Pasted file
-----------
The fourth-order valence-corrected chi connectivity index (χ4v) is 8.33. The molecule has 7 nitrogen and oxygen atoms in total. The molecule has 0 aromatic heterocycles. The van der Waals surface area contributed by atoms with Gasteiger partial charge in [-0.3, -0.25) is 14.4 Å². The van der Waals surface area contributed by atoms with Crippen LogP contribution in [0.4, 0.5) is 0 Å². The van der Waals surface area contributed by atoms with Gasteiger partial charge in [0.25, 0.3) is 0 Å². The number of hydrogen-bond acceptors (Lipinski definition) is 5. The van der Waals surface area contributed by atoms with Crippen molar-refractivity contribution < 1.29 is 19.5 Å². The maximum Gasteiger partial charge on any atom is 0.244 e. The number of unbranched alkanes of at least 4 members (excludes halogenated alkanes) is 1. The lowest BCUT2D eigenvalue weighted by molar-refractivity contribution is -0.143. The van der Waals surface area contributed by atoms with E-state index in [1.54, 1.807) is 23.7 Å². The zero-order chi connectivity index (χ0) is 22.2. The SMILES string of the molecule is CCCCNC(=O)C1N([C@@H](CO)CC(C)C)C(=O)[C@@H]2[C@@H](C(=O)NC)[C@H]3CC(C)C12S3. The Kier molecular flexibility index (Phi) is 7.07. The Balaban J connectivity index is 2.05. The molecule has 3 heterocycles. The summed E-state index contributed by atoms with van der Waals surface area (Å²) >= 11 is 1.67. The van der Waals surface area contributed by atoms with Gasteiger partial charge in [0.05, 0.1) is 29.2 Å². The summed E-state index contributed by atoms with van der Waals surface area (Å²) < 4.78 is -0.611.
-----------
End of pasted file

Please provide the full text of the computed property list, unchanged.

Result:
The fourth-order valence-corrected chi connectivity index (χ4v) is 8.33. The molecule has 7 nitrogen and oxygen atoms in total. The molecule has 0 aromatic heterocycles. The van der Waals surface area contributed by atoms with Gasteiger partial charge in [-0.3, -0.25) is 14.4 Å². The van der Waals surface area contributed by atoms with Crippen LogP contribution in [0.4, 0.5) is 0 Å². The van der Waals surface area contributed by atoms with Gasteiger partial charge in [0.25, 0.3) is 0 Å². The number of hydrogen-bond acceptors (Lipinski definition) is 5. The van der Waals surface area contributed by atoms with Crippen molar-refractivity contribution < 1.29 is 19.5 Å². The maximum Gasteiger partial charge on any atom is 0.244 e. The number of unbranched alkanes of at least 4 members (excludes halogenated alkanes) is 1. The lowest BCUT2D eigenvalue weighted by molar-refractivity contribution is -0.143. The van der Waals surface area contributed by atoms with E-state index in [1.54, 1.807) is 23.7 Å². The zero-order chi connectivity index (χ0) is 22.2. The SMILES string of the molecule is CCCCNC(=O)C1N([C@@H](CO)CC(C)C)C(=O)[C@@H]2[C@@H](C(=O)NC)[C@H]3CC(C)C12S3. The Kier molecular flexibility index (Phi) is 7.07. The Balaban J connectivity index is 2.05. The molecule has 3 heterocycles. The summed E-state index contributed by atoms with van der Waals surface area (Å²) >= 11 is 1.67. The van der Waals surface area contributed by atoms with Gasteiger partial charge in [0.05, 0.1) is 29.2 Å². The summed E-state index contributed by atoms with van der Waals surface area (Å²) < 4.78 is -0.611.